Funny how conservatives think that some industries (drugs, prostitution) should be shut down completely; while other ("legitimate") industries should be allowed to run wild with absolutely no oversight or interference from the government.

October 15, 2008 at 3:17 PM  
Blogger Snave said...

Like we are the last industrialized nation on earth to be without national health care, we will probably also be one of the last on earth to not allow small amounts of "drugs" for personal use.

I am 100% with Carlos on this one, and with Candace too. And I think Mac is right, they do nothing about drunkahol and tabaccy. And I think what Enemy and you are saying Tom, about the drug war being capitalism, is true. It is unbridled capitalism at its worst.

To regulate or not to regulate? That IS the question.

October 15, 2008 at 4:05 PM  
Blogger Tom Harper said...

Snave: You're right, we probably will be the last country to decriminalize and/or regulate drugs. We're sort of becoming the caboose of the world in terms of health care, our approach to the economy, prosecution of victimless crimes, etc.

October 15, 2008 at 4:32 PM  
Blogger Lew Scannon said...

The war on drugs, like the war on terror, is just another Republican boondoggle, with no clear strategy for victory. It also constitutes the first attack on our civil liberties, (as with the war on terror) which seems to be an obsession with the right wingers.

October 15, 2008 at 6:00 PM  
Blogger Tom Harper said...

Lew: I guess our government needs these phony "wars" so they can distract the public. Otherwise the voters might start demanding that they solve the real problems we're all facing.

October 15, 2008 at 7:55 PM  
Blogger Snave said...

Lew is right.

Keeping us in all these endless "wars" is part of the neocons' big strategy.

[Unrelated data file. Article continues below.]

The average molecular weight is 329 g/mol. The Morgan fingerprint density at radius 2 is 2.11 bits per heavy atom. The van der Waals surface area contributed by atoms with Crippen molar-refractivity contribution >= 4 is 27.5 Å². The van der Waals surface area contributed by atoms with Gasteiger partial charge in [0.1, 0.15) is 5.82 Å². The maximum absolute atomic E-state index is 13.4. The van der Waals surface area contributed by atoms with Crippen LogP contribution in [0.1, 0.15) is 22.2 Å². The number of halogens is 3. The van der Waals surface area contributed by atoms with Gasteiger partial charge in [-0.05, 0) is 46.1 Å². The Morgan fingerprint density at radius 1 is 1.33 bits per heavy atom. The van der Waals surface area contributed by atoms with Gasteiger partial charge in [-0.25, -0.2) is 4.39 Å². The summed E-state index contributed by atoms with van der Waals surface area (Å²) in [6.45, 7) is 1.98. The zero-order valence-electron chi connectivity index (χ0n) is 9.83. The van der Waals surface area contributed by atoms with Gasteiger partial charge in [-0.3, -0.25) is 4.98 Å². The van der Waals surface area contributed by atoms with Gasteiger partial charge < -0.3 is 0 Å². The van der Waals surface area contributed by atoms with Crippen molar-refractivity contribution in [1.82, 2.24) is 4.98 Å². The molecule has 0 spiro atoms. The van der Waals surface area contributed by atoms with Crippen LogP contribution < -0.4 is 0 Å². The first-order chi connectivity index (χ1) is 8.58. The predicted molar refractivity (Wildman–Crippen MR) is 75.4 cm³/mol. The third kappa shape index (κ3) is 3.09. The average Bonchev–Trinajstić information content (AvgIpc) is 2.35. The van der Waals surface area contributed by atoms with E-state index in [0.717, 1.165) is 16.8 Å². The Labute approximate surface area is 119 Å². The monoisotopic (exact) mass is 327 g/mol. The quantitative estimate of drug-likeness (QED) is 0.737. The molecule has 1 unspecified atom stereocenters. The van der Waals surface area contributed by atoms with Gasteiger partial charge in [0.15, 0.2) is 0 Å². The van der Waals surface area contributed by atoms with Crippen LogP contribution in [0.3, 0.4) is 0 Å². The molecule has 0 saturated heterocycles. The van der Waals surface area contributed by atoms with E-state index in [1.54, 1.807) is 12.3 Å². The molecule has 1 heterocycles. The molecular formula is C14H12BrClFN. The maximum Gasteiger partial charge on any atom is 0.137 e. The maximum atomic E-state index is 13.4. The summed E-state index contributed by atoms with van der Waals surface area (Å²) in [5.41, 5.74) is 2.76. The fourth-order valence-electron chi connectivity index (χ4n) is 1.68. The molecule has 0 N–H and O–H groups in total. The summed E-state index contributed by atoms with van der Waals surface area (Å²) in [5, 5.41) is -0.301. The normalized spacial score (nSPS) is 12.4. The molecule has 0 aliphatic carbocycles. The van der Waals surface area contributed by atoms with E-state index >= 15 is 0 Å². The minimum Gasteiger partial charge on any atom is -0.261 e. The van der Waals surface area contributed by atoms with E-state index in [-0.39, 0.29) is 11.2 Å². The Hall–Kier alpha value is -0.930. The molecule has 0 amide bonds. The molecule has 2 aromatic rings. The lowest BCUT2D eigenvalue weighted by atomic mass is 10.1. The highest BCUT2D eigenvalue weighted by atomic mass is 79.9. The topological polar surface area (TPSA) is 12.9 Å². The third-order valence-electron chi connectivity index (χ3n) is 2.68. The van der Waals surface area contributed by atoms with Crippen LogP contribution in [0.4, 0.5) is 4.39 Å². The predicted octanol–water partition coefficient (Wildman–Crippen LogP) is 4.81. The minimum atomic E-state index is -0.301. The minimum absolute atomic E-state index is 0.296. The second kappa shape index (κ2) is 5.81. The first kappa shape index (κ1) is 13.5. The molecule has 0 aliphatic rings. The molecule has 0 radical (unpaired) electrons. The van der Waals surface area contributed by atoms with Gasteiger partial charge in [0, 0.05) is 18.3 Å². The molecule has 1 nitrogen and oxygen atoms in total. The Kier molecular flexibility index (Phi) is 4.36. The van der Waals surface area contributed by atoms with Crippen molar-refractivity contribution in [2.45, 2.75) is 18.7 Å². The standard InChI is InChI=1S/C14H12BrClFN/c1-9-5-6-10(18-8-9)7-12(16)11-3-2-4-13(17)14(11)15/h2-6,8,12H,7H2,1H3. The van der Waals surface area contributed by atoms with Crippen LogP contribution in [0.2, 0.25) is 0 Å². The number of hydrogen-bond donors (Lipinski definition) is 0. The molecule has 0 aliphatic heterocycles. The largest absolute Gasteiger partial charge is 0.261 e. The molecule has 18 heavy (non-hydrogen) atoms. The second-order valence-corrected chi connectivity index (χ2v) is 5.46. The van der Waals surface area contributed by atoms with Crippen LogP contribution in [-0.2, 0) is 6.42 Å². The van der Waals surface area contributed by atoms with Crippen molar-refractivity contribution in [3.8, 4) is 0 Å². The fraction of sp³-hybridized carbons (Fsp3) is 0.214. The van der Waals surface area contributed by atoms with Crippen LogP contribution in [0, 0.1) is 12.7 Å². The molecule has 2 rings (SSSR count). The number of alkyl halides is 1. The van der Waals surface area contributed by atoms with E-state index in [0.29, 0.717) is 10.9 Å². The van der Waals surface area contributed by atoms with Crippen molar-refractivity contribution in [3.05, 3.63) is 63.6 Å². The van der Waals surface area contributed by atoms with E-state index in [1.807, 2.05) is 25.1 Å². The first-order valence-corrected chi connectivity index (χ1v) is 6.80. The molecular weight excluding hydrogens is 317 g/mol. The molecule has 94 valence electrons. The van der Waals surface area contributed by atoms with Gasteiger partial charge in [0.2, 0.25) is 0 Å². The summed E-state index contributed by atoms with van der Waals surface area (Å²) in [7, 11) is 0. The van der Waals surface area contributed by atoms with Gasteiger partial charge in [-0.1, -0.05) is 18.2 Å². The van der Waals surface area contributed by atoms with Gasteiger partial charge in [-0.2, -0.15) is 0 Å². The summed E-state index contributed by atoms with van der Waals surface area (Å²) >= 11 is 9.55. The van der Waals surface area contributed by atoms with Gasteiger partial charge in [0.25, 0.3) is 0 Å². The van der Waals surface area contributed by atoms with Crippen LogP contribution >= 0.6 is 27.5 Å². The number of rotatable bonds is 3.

October 15, 2008 at 8:28 PM  
Anonymous Anonymous said...

Candace is so right about America's reduced credibility in the world.

I'm no fan of people using drugs for recreation, but the so-called war clearly isn't sound or even effective public policy. Better we should put money into more and better research to learn the genesis of desire and/or need for drug use.

mrmacrum is so right about why the war will continue on in perpetuity. It really is a major industry on both sides of the law, with vested interests all over the place. Those include politics as well at money, BTW.

October 16, 2008 at 1:03 AM  
Blogger Carlos said...

Tom: I used to go to Tijuana about the same time you did. Great place back then. We used to visit Ensenada for weekends at a time, renting little bungalows on the beach. Great memories.

October 16, 2008 at 2:51 AM  
Blogger Tom Harper said...

Snave: Don't criticize the government now. We have to all pull together so we can fight Eastasia, or is it Oceana?

SW: The war on drugs does nothing except channel billions of dollars to drug kingpins, governments and clandestine organizations. That's why it's wrong and why it'll probably continue.

Carlos: I went to Ensenada one weekened; cool place. Usually I just went to Tijuana because it was closer. The ship I was on would pull into San Diego sometimes (it was homeported in Ventura County, north of L.A.).

October 16, 2008 at 11:15 AM  
Anonymous Anonymous said...

geez, Tom. I do believe you are sounding just a bit like a Libertarian. Some of us have known for years the war on drugs is a big farce! in my opinion, everyone who said it's all about money is absolutely right.

October 17, 2008 at 1:30 PM  
Blogger Tom Harper said...

Kate: I'm certainly libertarian when it comes to the war on drugs, or any other "war" against personal behavior that doesn't affect anybody else.

October 17, 2008 at 4:22 PM